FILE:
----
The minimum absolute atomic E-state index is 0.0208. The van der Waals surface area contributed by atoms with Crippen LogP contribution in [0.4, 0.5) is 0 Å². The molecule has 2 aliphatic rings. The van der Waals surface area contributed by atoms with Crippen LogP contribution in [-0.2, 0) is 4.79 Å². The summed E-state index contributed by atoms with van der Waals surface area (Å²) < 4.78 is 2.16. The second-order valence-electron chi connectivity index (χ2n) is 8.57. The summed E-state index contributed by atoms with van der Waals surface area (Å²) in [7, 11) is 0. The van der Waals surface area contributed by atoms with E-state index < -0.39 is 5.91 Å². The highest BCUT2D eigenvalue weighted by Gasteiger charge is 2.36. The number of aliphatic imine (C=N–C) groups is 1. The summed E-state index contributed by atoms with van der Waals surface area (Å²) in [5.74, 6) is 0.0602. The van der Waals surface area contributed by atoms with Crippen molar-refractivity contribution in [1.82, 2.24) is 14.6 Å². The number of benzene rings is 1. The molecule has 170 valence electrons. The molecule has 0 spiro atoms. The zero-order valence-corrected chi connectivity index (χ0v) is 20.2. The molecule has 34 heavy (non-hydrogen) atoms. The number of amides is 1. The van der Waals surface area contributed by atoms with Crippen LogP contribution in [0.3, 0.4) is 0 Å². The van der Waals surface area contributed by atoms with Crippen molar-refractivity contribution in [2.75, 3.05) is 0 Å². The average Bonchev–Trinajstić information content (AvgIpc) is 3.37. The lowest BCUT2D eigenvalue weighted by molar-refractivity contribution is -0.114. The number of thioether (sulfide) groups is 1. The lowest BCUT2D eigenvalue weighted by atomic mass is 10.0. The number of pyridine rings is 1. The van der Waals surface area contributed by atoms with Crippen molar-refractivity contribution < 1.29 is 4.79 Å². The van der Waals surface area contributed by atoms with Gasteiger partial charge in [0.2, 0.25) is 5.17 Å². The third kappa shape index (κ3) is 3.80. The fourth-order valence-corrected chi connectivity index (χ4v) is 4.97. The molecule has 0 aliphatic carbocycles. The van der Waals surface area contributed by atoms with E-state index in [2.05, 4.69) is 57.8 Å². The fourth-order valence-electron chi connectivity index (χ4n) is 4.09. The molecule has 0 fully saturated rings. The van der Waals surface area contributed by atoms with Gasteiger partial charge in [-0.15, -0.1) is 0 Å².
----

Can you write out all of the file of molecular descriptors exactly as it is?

The minimum absolute atomic E-state index is 0.0208. The van der Waals surface area contributed by atoms with Crippen LogP contribution in [0.4, 0.5) is 0 Å². The molecule has 2 aliphatic rings. The van der Waals surface area contributed by atoms with Crippen LogP contribution in [-0.2, 0) is 4.79 Å². The summed E-state index contributed by atoms with van der Waals surface area (Å²) < 4.78 is 2.16. The second-order valence-electron chi connectivity index (χ2n) is 8.57. The summed E-state index contributed by atoms with van der Waals surface area (Å²) in [7, 11) is 0. The van der Waals surface area contributed by atoms with E-state index < -0.39 is 5.91 Å². The highest BCUT2D eigenvalue weighted by Gasteiger charge is 2.36. The number of aliphatic imine (C=N–C) groups is 1. The summed E-state index contributed by atoms with van der Waals surface area (Å²) in [5.74, 6) is 0.0602. The van der Waals surface area contributed by atoms with Crippen molar-refractivity contribution in [1.82, 2.24) is 14.6 Å². The number of benzene rings is 1. The molecule has 170 valence electrons. The molecule has 0 spiro atoms. The zero-order valence-corrected chi connectivity index (χ0v) is 20.2. The molecule has 34 heavy (non-hydrogen) atoms. The number of amides is 1. The van der Waals surface area contributed by atoms with Crippen LogP contribution in [0.3, 0.4) is 0 Å². The van der Waals surface area contributed by atoms with Crippen molar-refractivity contribution in [2.75, 3.05) is 0 Å². The average Bonchev–Trinajstić information content (AvgIpc) is 3.37. The lowest BCUT2D eigenvalue weighted by molar-refractivity contribution is -0.114. The number of thioether (sulfide) groups is 1. The lowest BCUT2D eigenvalue weighted by atomic mass is 10.0. The number of pyridine rings is 1. The van der Waals surface area contributed by atoms with Crippen molar-refractivity contribution < 1.29 is 4.79 Å². The van der Waals surface area contributed by atoms with Gasteiger partial charge in [0.2, 0.25) is 5.17 Å². The third kappa shape index (κ3) is 3.80. The fourth-order valence-corrected chi connectivity index (χ4v) is 4.97. The molecule has 0 aliphatic carbocycles. The van der Waals surface area contributed by atoms with E-state index in [2.05, 4.69) is 57.8 Å². The fourth-order valence-electron chi connectivity index (χ4n) is 4.09. The molecule has 0 fully saturated rings. The van der Waals surface area contributed by atoms with Gasteiger partial charge in [-0.15, -0.1) is 0 Å².